SHROVE TUESDAY/PANCAKE DAY FOLLOWED BY ASH WEDNESDAY…

Straight after Valentines Day comes Shrove Tuesday/ Pancake Day on Tuesday 16th February.

The day always falls on the seventh week before Easter.

It is also the day before Ash Wednesday which marks the beginning of the the period known as Lent.

The tradition of eating pancakes stems from the time when people were trying to use up rich foods such as eggs, milk and sugar before the fasting season of Lent. It is traditionally a period where you stop eating certain foods i.e. sugar, fats, flour and eggs. They would empty their cupboards of these products and make lots of pancakes before lent started.

It takes place 47 days before Easter Sunday and pancake races have been going around for years. London has a number of famous ones.The Parliamentary Pancake Race starts from the Victoria Tower Gardens but due to Covid-19 has been cancelled this year as have many other well known pancake races in the UK. . The Parliamentary Pancake Race has has probably the most high-profile participants which feature three teams made up of MP’s, Lords and members of the press to help raise funds for the charity ‘Rehab’.

Some original fillings for your pancakes start with chocolate (yum, yum) fruits, syrups, fudge, sugar and ice cream, or of course, flamed with brandy (crepe Suzette).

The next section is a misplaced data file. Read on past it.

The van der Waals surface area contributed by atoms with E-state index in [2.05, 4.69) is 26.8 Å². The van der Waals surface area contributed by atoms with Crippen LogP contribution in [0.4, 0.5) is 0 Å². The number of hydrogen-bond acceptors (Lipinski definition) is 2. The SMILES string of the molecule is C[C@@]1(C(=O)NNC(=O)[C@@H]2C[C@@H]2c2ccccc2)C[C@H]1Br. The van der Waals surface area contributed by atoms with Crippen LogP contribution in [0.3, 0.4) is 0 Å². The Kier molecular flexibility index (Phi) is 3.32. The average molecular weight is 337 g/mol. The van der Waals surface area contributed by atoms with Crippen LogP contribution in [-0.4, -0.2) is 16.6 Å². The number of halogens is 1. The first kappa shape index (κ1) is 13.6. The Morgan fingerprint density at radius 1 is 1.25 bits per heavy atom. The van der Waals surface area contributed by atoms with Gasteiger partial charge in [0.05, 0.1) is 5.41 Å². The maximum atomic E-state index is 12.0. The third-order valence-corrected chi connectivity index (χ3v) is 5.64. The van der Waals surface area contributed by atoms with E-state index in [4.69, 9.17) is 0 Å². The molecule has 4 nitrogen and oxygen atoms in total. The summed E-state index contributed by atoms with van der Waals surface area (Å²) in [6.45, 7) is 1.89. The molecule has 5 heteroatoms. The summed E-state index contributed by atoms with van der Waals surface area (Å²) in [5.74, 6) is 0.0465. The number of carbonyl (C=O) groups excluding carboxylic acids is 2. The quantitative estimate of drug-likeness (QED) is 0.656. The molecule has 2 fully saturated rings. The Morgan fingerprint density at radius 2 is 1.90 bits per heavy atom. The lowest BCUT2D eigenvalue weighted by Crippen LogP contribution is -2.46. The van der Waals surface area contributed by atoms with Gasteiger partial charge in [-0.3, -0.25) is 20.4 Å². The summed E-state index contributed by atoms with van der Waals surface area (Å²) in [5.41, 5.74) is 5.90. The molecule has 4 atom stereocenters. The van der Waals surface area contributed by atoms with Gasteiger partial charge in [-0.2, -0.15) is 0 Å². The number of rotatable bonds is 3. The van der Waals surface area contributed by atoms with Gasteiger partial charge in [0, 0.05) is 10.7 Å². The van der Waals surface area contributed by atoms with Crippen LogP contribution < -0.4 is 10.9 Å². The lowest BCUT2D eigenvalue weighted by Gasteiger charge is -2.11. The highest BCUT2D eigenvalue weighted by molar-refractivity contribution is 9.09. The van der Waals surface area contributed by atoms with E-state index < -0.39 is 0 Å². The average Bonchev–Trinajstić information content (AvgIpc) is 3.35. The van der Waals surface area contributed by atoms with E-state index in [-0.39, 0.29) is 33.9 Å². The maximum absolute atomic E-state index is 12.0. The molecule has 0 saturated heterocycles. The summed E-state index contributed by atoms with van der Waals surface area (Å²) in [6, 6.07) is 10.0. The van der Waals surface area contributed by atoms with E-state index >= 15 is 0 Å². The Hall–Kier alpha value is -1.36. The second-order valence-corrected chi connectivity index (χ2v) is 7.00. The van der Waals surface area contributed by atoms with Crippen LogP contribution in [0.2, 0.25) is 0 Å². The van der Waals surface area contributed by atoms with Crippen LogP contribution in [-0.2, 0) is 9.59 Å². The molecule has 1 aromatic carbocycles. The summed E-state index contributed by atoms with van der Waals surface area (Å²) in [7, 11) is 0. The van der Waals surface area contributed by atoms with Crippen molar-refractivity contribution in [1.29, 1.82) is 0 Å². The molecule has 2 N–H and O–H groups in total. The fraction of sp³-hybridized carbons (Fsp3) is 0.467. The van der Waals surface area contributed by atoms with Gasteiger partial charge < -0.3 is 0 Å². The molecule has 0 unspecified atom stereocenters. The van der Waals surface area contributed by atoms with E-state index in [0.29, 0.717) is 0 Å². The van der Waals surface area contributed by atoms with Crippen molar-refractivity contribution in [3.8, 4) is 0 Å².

My favourite site for recipes is the BBC Good Food Pancake Day Selection with 56 to choose from including Red Velvet Pancakes and G & T Pancakes and yet G & T as in gin and tonic. What more could you ask…

The following day is Ash Wednesday.

It marks the first day of fasting, repentance, prayer and self-control. Luxury or rich foods such as meat and dairy are often avoided by those taking part in Lent. Also abstention from personal ‘bad habit’s such as watching television or eating too much sugar is also commonly practised. It is a day in which Christians go through a period of 40 days of fasting, designed to help them remember the same amount of time Jesus spent fasting in the Wilderness. 

Valentine’s Day Crafts and Activities — Saturday Club

Valentine’s Day is coming up! Here are some links to fun and easy crafts and activities you can do with your kids: The Vivify Stem website has some fun science and math oriented valentine’s projects including sampling strawberry DNA, sending a coded message, making a candy grabber, and stacking candy hearts: https://www.vivifystem.com/blog/2020/2/4/12-valentines-day-stem-activities CRAFTS SewYeah from […]

Valentine’s Day Crafts and Activities — Saturday Club

Odlums Coconut Flour & Peanut Butter Pancakes — Foodaware — My Meals are on Wheels

CategorySpecialty Flour Share What you need: 60ml Alpro Almond Milk 30g/1oz Coconut Flour Good pinch of Bread Soda 2 tablespoons Kelkin Smooth Peanut Butter 2 Eggs Slightly Beaten 1/2 Tablespoon Rowse Honey 1/2 Medium Banana Mashed Coconut Oil for Frying How to: In a bowl mix Peanut Butter, Eggs, Honey, Banana and Almond milk until […] […]

Odlums Coconut Flour & Peanut Butter Pancakes — Foodaware — My Meals are on Wheels